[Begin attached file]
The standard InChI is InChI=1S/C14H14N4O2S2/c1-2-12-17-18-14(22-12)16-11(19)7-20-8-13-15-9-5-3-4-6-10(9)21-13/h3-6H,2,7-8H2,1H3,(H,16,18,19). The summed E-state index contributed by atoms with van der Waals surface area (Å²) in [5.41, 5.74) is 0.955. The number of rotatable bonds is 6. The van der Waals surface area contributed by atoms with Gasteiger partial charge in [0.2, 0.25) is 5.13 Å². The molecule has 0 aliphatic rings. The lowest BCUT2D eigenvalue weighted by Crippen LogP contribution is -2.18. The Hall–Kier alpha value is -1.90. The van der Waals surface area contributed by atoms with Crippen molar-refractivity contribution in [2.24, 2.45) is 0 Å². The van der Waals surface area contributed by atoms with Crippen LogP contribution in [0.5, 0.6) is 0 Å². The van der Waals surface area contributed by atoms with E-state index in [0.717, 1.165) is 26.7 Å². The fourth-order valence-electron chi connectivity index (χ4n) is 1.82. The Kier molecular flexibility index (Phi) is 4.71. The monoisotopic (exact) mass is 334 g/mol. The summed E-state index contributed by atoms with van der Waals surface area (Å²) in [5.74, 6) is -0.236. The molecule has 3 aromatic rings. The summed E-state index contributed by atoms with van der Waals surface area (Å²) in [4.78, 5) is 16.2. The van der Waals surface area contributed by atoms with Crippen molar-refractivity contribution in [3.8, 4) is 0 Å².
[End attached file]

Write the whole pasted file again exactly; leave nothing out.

The standard InChI is InChI=1S/C14H14N4O2S2/c1-2-12-17-18-14(22-12)16-11(19)7-20-8-13-15-9-5-3-4-6-10(9)21-13/h3-6H,2,7-8H2,1H3,(H,16,18,19). The summed E-state index contributed by atoms with van der Waals surface area (Å²) in [5.41, 5.74) is 0.955. The number of rotatable bonds is 6. The van der Waals surface area contributed by atoms with Gasteiger partial charge in [0.2, 0.25) is 5.13 Å². The molecule has 0 aliphatic rings. The lowest BCUT2D eigenvalue weighted by Crippen LogP contribution is -2.18. The Hall–Kier alpha value is -1.90. The van der Waals surface area contributed by atoms with Crippen molar-refractivity contribution in [2.24, 2.45) is 0 Å². The van der Waals surface area contributed by atoms with Crippen LogP contribution in [0.5, 0.6) is 0 Å². The van der Waals surface area contributed by atoms with E-state index in [0.717, 1.165) is 26.7 Å². The fourth-order valence-electron chi connectivity index (χ4n) is 1.82. The Kier molecular flexibility index (Phi) is 4.71. The monoisotopic (exact) mass is 334 g/mol. The summed E-state index contributed by atoms with van der Waals surface area (Å²) in [5.74, 6) is -0.236. The molecule has 3 aromatic rings. The summed E-state index contributed by atoms with van der Waals surface area (Å²) in [4.78, 5) is 16.2. The van der Waals surface area contributed by atoms with Crippen molar-refractivity contribution in [3.8, 4) is 0 Å².